Abstract: Abstract: Diagenesis of Tertiary Volcaniclastics, Guatemala
David K. Davies, William R. Almon
Tertiary volcaniclastic rocks from the fore-arc trough in Guatemala are moderately well cemented and faulted, but are not folded. Exposures in and near the Pacific coastal plain reveal exclusively terrestrial sequences, the sediments having been deposited principally from lahars and stream floods, with minor contributions from air-fall deposition and glowing avalanches. The rocks consist dominantly of fragments of pyroxene-rich andesite (55%), and subordinate amounts of free feldspar and pyroxene crystals (20%), set in extensive diagenetic pore fill (25%). Floating grains are common, and little evidence of compaction is present.
The diagenetic sequence is I hematite, II goethite, III montmorillonite plus hematite, IV heulandite plus montmorillonite. Thermodynamic considerations indicate that the pore fill originated as an aqueous precipitate from an acid (pH 4 to 6), silica-rich (10-2 to 10-3) water of probable meteoric origin. The diagenetic sequence is interpreted as reflecting the progressive weathering of rock components, commencing with the more labile constituents (ferromagnesian minerals) and progressing to relatively more stable constituents (feldspars). Cementation of these volcaniclastic sediments probably occurred under near-surface conditions (less than 300 m burial) at temperatures between 25 and 60°C.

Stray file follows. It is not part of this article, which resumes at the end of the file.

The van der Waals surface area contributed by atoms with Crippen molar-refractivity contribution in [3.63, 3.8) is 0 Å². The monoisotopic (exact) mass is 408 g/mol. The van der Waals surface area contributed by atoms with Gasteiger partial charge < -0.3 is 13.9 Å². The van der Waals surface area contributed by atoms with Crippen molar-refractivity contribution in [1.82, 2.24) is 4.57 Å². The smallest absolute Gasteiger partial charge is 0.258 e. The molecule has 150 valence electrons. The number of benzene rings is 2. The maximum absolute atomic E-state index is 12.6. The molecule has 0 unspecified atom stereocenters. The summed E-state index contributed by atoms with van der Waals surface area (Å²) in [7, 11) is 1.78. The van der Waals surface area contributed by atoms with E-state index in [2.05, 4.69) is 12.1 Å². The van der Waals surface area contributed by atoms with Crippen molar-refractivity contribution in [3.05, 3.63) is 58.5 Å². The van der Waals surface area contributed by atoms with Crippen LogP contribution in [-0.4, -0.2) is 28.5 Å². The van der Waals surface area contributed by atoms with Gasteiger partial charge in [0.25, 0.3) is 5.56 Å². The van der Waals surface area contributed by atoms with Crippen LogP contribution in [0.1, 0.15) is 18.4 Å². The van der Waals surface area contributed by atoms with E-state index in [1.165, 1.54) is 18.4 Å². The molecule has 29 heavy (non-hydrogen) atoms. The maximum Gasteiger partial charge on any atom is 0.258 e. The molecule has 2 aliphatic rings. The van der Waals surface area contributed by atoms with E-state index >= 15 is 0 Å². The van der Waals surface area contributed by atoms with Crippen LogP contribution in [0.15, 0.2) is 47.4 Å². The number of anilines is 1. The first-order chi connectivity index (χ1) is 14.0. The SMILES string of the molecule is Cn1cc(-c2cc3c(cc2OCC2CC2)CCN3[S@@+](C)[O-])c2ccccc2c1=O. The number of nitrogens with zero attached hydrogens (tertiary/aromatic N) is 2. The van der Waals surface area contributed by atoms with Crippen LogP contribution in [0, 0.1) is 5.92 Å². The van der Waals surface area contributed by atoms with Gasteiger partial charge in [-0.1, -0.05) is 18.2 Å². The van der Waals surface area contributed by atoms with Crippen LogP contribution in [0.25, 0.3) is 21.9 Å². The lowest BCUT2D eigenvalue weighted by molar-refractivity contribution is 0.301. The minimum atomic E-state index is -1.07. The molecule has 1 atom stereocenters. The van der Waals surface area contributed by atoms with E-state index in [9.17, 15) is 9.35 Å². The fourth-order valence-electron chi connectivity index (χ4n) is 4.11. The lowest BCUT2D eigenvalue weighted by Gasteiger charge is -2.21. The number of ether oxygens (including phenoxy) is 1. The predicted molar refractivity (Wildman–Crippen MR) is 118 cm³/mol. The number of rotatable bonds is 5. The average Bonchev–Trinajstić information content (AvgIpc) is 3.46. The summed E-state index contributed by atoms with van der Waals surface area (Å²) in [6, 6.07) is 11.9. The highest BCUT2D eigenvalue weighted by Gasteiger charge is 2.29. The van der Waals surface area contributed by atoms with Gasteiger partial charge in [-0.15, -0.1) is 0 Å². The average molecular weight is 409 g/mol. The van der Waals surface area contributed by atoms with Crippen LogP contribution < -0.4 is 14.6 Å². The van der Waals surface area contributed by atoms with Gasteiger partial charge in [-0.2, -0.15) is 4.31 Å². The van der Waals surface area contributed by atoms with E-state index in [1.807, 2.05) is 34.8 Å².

AAPG Search and Discovery Article #90969©1977 AAPG-SEPM Rocky Mountain Sections Meeting, Denver, Colorado